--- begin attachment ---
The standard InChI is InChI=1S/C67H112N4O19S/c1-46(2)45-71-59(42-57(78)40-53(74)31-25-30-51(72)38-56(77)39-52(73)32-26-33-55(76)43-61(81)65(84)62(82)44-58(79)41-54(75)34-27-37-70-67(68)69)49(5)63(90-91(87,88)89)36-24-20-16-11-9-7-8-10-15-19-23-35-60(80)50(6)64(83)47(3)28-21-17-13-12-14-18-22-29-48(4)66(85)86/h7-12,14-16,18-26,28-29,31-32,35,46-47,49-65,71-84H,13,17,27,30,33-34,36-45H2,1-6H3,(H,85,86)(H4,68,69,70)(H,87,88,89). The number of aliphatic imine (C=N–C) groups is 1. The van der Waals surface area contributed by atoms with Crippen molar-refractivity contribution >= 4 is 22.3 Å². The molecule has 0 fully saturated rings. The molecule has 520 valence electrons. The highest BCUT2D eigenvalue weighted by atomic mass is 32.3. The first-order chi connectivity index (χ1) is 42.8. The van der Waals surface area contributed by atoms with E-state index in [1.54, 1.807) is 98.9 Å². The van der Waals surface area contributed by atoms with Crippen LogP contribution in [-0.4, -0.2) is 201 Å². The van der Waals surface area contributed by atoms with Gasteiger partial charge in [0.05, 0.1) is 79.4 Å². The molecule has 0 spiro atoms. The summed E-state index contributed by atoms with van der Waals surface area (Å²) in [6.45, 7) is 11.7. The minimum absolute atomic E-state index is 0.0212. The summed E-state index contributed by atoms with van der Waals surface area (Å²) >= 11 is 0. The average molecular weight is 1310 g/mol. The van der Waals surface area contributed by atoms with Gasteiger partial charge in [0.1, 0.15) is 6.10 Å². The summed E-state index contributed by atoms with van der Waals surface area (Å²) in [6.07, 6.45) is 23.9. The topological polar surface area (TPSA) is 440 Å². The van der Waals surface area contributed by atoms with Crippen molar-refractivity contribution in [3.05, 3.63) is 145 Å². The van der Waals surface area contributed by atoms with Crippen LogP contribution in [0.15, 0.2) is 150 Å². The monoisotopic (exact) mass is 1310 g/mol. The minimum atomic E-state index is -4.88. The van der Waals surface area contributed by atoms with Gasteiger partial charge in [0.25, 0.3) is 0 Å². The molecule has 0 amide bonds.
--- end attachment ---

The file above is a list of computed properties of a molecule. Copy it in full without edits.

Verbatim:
The standard InChI is InChI=1S/C67H112N4O19S/c1-46(2)45-71-59(42-57(78)40-53(74)31-25-30-51(72)38-56(77)39-52(73)32-26-33-55(76)43-61(81)65(84)62(82)44-58(79)41-54(75)34-27-37-70-67(68)69)49(5)63(90-91(87,88)89)36-24-20-16-11-9-7-8-10-15-19-23-35-60(80)50(6)64(83)47(3)28-21-17-13-12-14-18-22-29-48(4)66(85)86/h7-12,14-16,18-26,28-29,31-32,35,46-47,49-65,71-84H,13,17,27,30,33-34,36-45H2,1-6H3,(H,85,86)(H4,68,69,70)(H,87,88,89). The number of aliphatic imine (C=N–C) groups is 1. The van der Waals surface area contributed by atoms with Crippen molar-refractivity contribution >= 4 is 22.3 Å². The molecule has 0 fully saturated rings. The molecule has 520 valence electrons. The highest BCUT2D eigenvalue weighted by atomic mass is 32.3. The first-order chi connectivity index (χ1) is 42.8. The van der Waals surface area contributed by atoms with E-state index in [1.54, 1.807) is 98.9 Å². The van der Waals surface area contributed by atoms with Crippen LogP contribution in [-0.4, -0.2) is 201 Å². The van der Waals surface area contributed by atoms with Gasteiger partial charge in [0.05, 0.1) is 79.4 Å². The molecule has 0 spiro atoms. The summed E-state index contributed by atoms with van der Waals surface area (Å²) in [6.45, 7) is 11.7. The minimum absolute atomic E-state index is 0.0212. The summed E-state index contributed by atoms with van der Waals surface area (Å²) >= 11 is 0. The average molecular weight is 1310 g/mol. The van der Waals surface area contributed by atoms with Gasteiger partial charge in [0.1, 0.15) is 6.10 Å². The summed E-state index contributed by atoms with van der Waals surface area (Å²) in [6.07, 6.45) is 23.9. The topological polar surface area (TPSA) is 440 Å². The van der Waals surface area contributed by atoms with Crippen molar-refractivity contribution in [3.05, 3.63) is 145 Å². The van der Waals surface area contributed by atoms with Crippen LogP contribution in [0.15, 0.2) is 150 Å². The monoisotopic (exact) mass is 1310 g/mol. The minimum atomic E-state index is -4.88. The van der Waals surface area contributed by atoms with Gasteiger partial charge in [0.25, 0.3) is 0 Å². The molecule has 0 amide bonds.